Quad SLI with 9800 GX2: Pushing a System to its Limitby Derek Wilson on March 25, 2008 9:00 AM EST
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What about Crysis on Very High?
So we tested Crysis on Very high settings with our single 9800 GX2 and Quad setup. Here’s what we got:
As we can see, with very high quality, performance starts to diverge between the dual and quad GPU NVIDIA solutions. It’s also interesting to note that performance doesn’t drop a great deal when moving up in quality. This indicates that the 9800 GX2 is still system bound in some way. And oddly enough, it looks like it is more system bound at the higher quality setting.
To test this absurd theory, we decided to see what happened when we overclocked our 8 CPUs from 3.2 to 4GHz. Let’s test the theory that we are CPU bound to about 45-50 fps at high quality and 40 fps at very high quality. Here is what our 25% overclock netted us when we tested with both very high and high quality using the 9800 GX2 in Quad SLI.
I’ll give you all a second to pick your jaws up off the floor....
Ok, break’s over. We see more than a 50% performance improvement per percent increase in CPU clock speed; a 25% clock speed increase netted us more than half that in real performance under Very High Quality settings. We saw less than 50% improvement at lower res for High Quality plus Very High Shaders until we hit 1920x1200, which netted us a 15% gain on a 25% increase in clock speed.
This indicates that the higher the graphical quality, the MORE CPU bound we are. Crazy isn’t it? It's counter-intuitive, but pure fact. In speaking with NVIDIA about this (they have helped us a lot in understanding some of our issues here), the belief is that more accurate and higher quality physics at higher graphical quality settings is what causes this overhead. Also, keep in mind that we are testing in a timedemo with AI disabled.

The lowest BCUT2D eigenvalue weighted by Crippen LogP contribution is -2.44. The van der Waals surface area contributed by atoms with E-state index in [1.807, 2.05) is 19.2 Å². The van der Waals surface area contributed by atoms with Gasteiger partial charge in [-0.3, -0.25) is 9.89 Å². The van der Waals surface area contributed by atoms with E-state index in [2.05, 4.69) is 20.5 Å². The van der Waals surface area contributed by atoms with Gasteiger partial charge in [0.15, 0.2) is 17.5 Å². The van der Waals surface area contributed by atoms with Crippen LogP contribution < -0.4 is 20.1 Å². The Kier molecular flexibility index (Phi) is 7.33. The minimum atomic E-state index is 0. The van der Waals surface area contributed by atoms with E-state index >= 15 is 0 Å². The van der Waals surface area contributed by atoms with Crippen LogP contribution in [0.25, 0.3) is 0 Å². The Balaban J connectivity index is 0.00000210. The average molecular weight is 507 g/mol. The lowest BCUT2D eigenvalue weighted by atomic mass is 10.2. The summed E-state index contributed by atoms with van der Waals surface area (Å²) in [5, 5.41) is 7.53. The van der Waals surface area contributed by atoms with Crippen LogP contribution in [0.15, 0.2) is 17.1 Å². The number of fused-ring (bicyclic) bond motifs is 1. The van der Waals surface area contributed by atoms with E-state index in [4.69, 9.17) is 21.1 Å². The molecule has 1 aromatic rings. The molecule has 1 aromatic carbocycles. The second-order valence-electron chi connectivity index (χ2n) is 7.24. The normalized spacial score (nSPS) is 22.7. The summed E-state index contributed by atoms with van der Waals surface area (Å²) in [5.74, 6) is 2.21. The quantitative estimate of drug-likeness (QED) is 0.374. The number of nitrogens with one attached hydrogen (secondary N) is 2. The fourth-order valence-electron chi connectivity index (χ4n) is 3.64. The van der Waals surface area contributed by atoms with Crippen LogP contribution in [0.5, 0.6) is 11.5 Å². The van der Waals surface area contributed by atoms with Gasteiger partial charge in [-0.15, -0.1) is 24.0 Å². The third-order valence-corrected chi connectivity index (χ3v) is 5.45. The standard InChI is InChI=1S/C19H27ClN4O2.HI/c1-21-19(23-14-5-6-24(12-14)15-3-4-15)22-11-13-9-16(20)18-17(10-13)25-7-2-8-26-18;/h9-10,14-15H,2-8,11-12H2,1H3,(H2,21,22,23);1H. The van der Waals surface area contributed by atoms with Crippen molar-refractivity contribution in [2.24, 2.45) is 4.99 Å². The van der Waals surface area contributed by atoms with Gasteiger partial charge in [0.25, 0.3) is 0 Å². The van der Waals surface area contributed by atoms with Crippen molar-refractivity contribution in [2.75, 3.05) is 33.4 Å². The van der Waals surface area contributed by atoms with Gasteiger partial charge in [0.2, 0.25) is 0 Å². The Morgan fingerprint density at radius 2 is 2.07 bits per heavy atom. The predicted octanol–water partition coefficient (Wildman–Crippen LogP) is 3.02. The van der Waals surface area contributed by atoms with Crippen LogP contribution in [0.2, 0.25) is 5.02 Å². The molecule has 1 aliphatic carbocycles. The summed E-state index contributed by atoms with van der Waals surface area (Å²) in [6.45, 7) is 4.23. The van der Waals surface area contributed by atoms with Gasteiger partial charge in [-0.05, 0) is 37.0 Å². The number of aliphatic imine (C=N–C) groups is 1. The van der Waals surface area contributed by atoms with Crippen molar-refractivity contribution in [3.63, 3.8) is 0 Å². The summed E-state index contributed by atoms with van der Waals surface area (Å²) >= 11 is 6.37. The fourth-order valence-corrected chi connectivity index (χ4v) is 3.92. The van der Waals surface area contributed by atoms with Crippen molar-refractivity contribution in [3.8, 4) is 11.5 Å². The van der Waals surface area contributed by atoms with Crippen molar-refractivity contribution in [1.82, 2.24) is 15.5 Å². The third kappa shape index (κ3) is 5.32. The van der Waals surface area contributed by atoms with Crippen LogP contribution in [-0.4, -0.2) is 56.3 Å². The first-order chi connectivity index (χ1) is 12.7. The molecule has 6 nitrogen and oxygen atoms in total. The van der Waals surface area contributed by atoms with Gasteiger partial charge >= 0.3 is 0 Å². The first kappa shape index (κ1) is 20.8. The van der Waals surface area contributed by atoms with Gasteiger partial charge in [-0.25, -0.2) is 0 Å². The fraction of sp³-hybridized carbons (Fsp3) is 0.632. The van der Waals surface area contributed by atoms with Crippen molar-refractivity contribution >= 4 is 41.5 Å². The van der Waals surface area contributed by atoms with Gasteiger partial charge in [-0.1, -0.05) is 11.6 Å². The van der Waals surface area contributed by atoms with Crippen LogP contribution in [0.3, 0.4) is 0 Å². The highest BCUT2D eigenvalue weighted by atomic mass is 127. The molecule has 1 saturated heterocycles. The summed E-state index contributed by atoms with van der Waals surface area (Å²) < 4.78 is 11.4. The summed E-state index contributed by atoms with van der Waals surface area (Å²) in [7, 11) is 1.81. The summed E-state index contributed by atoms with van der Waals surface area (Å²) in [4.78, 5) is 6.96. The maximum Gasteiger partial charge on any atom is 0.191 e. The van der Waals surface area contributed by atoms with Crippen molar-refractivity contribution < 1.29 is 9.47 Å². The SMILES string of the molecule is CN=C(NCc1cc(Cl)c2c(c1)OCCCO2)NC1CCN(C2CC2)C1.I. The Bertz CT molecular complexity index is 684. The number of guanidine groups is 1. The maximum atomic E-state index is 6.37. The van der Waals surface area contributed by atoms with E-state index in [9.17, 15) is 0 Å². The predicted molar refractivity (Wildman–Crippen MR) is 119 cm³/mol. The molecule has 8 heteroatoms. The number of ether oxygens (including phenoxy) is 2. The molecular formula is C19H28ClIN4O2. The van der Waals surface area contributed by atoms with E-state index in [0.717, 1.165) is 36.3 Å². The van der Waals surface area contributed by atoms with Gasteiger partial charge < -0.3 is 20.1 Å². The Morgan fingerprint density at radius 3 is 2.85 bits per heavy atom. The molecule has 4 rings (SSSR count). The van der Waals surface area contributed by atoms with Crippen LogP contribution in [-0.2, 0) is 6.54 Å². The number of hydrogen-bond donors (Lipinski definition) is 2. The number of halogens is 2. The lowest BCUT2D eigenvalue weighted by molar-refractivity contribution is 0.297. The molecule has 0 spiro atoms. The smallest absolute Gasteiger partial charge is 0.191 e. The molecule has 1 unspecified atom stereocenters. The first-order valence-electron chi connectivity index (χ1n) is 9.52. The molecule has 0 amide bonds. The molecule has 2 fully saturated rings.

And that’s not where it ends. We are platform bound as well. Yes, I said platform bound. A quick check on 780i returned these results:
Not that we are still CPU bound here even though performance is about 25% higher than on Skulltrail (we benefit even more from a platform change than from an overclock). This is with the same speed CPU. It’s quite unfortunate that we stumbled across all of this last night with the help of NVIDIA while trying to troubleshoot our issues. Remember we said that NVIDIA expects a 60% improvement in Crysis at 19x12 with Very High Quality settings. The added number of cores, the fact that I’m only able to run two FB-DIMMS at the moment (for half of the system memory bandwidth I should have), the arrangement of the PCIe lanes on Skulltrail … All of this contributes to our system limitation here and our inability to see scaling from 9800 GX2.
Now, we have seen better performance on Skulltrail in the past, so it is unclear if there is something we can do to remove some of this system limitation at this point. We will certainly be exploring this further as we would still like to make a single platform work for all of our graphics testing. If we can’t then we’ll move on, but it is useful to discover if this is an Intel issue, an OS issue, a driver issue, or something else. If it’s fixable we need to find out how to fix it, as there are probably two or three people out there who’ve purchased a D5400XS board and will not be happy if it performs much worse than 780i boards in cases like this. My working theory right now is that I applied some hotfix or changed some seemingly benign OS setting that caused some problem somewhere. But like I said, we’ll track it down.